• Nick Henderson

What if I sin after I'm saved?

"But if we confess our sins to him, he is faithful and just to forgive us our sins and to cleanse us from all wickedness." - 1 John 1:9

I came to know Christ as a teenager. I will never forget the feeling and determination I had in repenting of my sin and choosing to follow Jesus for the rest of my life.

Yet, after a short period of time, I began to fall short of my commitment to Him. I found myself feeling tempted again. I loved Jesus, I knew I did. But, I still had an overwhelming desire to sin again.

It made me wonder at the time: "What if I sin after I'm saved?"

Will I go to Hell? Will God leave me?

Let's talk about that.

To start off, just know that you WILL sin after you are saved. It is inevitable, everybody will at some point. We are all fallen people living in a fallen and sinful world (Rom. 3:23).

And nobody understands that reality more than God. The good news is that He has plenty of grace to go around for our inevitable mistakes.

After salvation, your sins are not going to send you to Hell or make God leave you (Rom. 8:38-39).

Specifically, 1 John 1:8-10 speaks to us sinning after salvation and what to do when it happens,

“If we say we have no sin, we deceive ourselves, and the truth is not in us. If we confess our sins, he is faithful and just to forgive us our sins and to cleanse us from all unrighteousness. If we say we have not sinned, we make him a liar, and his word is not in us”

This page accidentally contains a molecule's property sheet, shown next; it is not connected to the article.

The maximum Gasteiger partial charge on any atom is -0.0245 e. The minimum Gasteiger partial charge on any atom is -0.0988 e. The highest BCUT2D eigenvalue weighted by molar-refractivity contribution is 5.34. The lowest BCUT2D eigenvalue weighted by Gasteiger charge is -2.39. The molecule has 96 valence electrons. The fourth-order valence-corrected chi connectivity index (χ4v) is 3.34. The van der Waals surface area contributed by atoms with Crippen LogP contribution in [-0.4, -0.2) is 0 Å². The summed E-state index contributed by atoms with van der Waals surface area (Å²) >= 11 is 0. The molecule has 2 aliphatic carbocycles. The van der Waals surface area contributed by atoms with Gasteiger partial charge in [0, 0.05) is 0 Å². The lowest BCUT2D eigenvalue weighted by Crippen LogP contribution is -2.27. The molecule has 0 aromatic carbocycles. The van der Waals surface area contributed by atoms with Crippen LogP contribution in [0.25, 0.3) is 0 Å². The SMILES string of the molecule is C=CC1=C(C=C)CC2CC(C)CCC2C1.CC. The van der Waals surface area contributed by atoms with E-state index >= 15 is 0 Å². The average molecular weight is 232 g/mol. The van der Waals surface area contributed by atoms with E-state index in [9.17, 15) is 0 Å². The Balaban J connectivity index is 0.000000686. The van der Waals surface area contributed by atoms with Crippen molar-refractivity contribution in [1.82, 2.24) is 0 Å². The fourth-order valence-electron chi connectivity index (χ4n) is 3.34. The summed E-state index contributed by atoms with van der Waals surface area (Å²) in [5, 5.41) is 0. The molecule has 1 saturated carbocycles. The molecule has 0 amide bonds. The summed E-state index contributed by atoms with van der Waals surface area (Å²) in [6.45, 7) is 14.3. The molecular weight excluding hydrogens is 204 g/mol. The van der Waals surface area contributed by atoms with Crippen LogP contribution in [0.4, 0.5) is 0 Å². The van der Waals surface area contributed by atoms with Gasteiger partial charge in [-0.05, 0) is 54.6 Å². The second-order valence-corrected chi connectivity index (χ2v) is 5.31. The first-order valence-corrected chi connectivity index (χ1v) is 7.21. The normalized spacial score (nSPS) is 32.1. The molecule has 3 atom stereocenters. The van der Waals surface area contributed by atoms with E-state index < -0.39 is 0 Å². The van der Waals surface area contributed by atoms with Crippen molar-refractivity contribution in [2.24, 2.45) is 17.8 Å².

All Christians sin. No matter how perfect you may perceive them as.

God is ready and able to forgive us of are sins. The only prerequisite is confessing that sin to Him. Confession is just a spiritual term for acknowledging our mistakes and faults to God.

If we do not confess our sins regularly it remains as a wedge between us and God. Which is a serious matter.

Yes, our salvation is based on our faith in God's grace and gospel, but that does not mean we don't have to own up to our faults and failures along the way.

Remember this: NOTHING will ever separate you from God salvation wise. But, not acknowledging the sin in your life will result in an unclean conscience, guilt and a burden you were never meant to carry.

Perhaps a popular illustration will help clear things up (Creds: Gotquestions.org).

Think of your relationship with God like the sun shining through your window on a cold day. It is a little chilly inside but the sun's rays on your skin feel incredible.

Now, think of your sin as a dark shade that is pulled down in front of the window, blocking a good portion of the sun's warm rays and disrupting the delightful experience.

The sun, God's grace in this case, is of course strong enough to shine through the shade. But it still is dimmed and therefore not as impactful as it could be with the shade.

The only way to lift the shade is by consistently confessing your sins to God. In doing so, the shade lifts and you experience the full effect of His grace.

God never moved, nor did His grace weaken. It was sin that set up a barrier that blocked your ability to enjoy His forgiveness and mercy.

Acknowledging mistakes to God should be a daily practice for all Christians, not just at salvation and conversion.

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